Veterans of America’s longest war are finding themselves torn as the U.S. signs a potentially historic peace accord with the Taliban in Afghanistan.
For many, the U.S. is long overdue in withdrawing its forces after more than 18 years of fighting. Others question the trustworthiness of the Taliban, whose hard-line government the U.S.-led forces overthrew in 2001. Skeptics worry the Taliban’s re-integration could cause Afghanistan to backslide on such issues as human rights.
“If they sign a peace treaty and Afghanistan goes back to the Taliban or Sharia law, then it’s all been for nothing,” said former Army Staff Sgt. Will Blackburn of Hinesville, Georgia.
Though doubtful the Taliban will abide by the peace deal, Blackburn said he’s ready for hostilities to end. He first deployed to Afghanistan in 2004 with an infantry unit of the Army’s 10th Mountain Division. A decade later, his son headed overseas for the same fight.
“Anything that would get us out of that country, I will support fully,” said Blackburn, 58, who left the Army in 2010.
Other Afghanistan veterans interviewed by The Associated Press said that, while the peace deal may not be perfect, it’s time to end the war that began weeks after the 9/11 terror attacks.
The toll has been heavy. More than 2,300 U.S. service members have been killed and more than 20,600 others wounded in Afghanistan since the war began in October 2001.
Former Sgt. Michael Carrasquillo served as an infantrymen in the Army’s 173rd Airborne Brigade when his unit was ambushed in Afghanistan in 2005. Shot five times while dragging a wounded comrade to safety, Carrasquillo spent the next two years in the hospital and underwent dozens of surgeries.
“Peace in any way, shape or form is a good thing,” said Carrasquillo, 36, of Monrovia, Maryland, who leads a support group for wounded veterans through the Wounded Warrior Project. “We don’t want more guys to die or to get injured.”
The peace plan calls for the Trump administration to initially draw down U.S. troop levels in Afghanistan from 13,000 to 8,600, with the remaining American forces withdrawing in 14 months.
In return, the Taliban promise not to let extremists use the country to stage attacks on the U.S. or its allies. The Taliban and representatives from Kabul must negotiate a framework for a postwar Afghanistan.
“I know the Taliban, and I never thought they could be trustworthy,” said Cmdr. Tom Porter of the U.S. Navy Reserve, who oversaw media operations in Afghanistan during the U.S.-led troop surge that began in 2010. “I know they have a different view of time and history than we do.”
Porter said he’s concerned the Taliban could abide by the accord long enough to see American forces leave, then try to wrest control of Afghanistan under an assumption the U.S. won’t be willing to return for another fight.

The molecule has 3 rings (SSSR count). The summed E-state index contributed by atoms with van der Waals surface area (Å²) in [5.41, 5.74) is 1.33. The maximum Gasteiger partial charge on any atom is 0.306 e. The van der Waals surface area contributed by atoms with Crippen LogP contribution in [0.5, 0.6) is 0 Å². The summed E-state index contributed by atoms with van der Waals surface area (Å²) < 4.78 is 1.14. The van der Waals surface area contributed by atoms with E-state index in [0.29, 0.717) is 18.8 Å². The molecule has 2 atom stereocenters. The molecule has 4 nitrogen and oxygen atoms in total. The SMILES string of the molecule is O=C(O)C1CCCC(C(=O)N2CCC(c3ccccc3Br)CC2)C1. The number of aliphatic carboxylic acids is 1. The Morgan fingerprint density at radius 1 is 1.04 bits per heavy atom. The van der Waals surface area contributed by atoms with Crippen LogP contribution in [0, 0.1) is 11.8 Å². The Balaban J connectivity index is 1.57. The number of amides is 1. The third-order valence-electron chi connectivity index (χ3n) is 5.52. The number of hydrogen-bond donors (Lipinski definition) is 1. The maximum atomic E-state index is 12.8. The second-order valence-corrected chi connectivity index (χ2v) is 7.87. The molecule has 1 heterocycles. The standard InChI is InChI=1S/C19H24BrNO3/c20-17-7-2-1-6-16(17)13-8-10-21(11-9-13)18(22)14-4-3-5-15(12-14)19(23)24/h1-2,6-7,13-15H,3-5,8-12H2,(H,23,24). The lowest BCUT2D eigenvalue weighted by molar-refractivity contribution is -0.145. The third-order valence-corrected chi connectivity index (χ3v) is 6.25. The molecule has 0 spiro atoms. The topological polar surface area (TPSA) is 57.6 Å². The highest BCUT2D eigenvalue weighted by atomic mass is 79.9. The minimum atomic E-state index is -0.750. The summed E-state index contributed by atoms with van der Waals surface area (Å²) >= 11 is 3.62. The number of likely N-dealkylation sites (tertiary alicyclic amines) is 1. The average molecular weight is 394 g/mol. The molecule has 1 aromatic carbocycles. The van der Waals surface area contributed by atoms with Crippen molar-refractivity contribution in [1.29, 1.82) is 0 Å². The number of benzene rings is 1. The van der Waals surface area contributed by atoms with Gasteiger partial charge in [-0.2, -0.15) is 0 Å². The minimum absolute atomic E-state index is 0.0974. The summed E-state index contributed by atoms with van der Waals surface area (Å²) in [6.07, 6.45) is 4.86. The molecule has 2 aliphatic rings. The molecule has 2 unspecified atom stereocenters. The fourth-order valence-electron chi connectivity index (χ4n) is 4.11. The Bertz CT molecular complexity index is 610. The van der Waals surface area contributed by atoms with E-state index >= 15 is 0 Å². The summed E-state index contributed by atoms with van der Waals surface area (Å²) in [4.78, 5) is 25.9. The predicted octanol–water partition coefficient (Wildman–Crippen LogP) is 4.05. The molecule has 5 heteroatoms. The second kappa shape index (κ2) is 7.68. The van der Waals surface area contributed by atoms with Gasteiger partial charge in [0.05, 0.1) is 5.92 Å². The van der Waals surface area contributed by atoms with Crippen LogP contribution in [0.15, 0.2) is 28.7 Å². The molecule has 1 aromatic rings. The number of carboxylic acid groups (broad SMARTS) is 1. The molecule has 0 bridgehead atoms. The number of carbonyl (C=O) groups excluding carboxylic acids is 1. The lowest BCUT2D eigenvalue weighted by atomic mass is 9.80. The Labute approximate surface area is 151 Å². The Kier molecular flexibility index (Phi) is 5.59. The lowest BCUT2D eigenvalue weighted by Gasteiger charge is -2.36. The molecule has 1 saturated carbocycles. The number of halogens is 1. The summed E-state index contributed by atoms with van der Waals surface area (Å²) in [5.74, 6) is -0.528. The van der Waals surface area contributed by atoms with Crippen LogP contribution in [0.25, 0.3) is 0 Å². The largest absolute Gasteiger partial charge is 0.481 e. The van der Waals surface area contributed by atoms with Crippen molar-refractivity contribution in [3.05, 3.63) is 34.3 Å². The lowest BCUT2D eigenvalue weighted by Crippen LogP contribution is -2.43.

“If you’re the Taliban, people have come and gone and invaded that place for thousands of years,” said Porter, head of government affairs in Washington for the group Iraq and Afghanistan Veterans of America. “Genghis Khan has come and gone. They’ve got a long view of things.”
Former Army Capt. Emily Miller’s job focused on communicating with Afghan women and children on deployments in 2011 and 2012 to assist U.S. special operations forces. She said protecting women’s rights and human rights overall needs to be a priority.
Overall, Miller said, she’s thrilled to see a chance for Afghanistan to break from its long history of perpetual war.
“There is this new generation and I think it’s really time to unlock that hope and optimism of Afghans that are really open to peace,” she said. “What’s the alternative to peace? This endless cycle of violence doesn’t really lead anywhere.”
At Fort Stewart in southeast Georgia, Army Staff Sgt. Phillip Wright thinks of himself as “one of the older guys” at age 33. He deployed to Kabul in 2010 with a field artillery unit to help train Afghanistan’s army.
Nowadays, Wright works alongside many young American soldiers who’ve never been overseas. He thinks it’s time for Afghanistan’s military to stand on its own after years of U.S. mentoring.
“We were able to train an army for another country. So I do believe there has been a lot of good that’s come out of it,” he said.
There’s no hesitation from Chris Collins, a former Army Reservist, when asked if it’s time for a U.S. exit.
“It’s not worth one more American life,” said Collins, 38. “Enough is enough.”
Collins’ unit from Missouri deployed to neighboring Uzbekistan in 2004 to run a supply warehouse for U.S. forces in Afghanistan. Returning as a civilian contractor five years later, he concluded little had changed.
“Let’s go home,” said Collins, now training to be a nurse. “We can’t stay there forever. They don’t want us there. It’s no different today than it was 18 years ago, essentially.”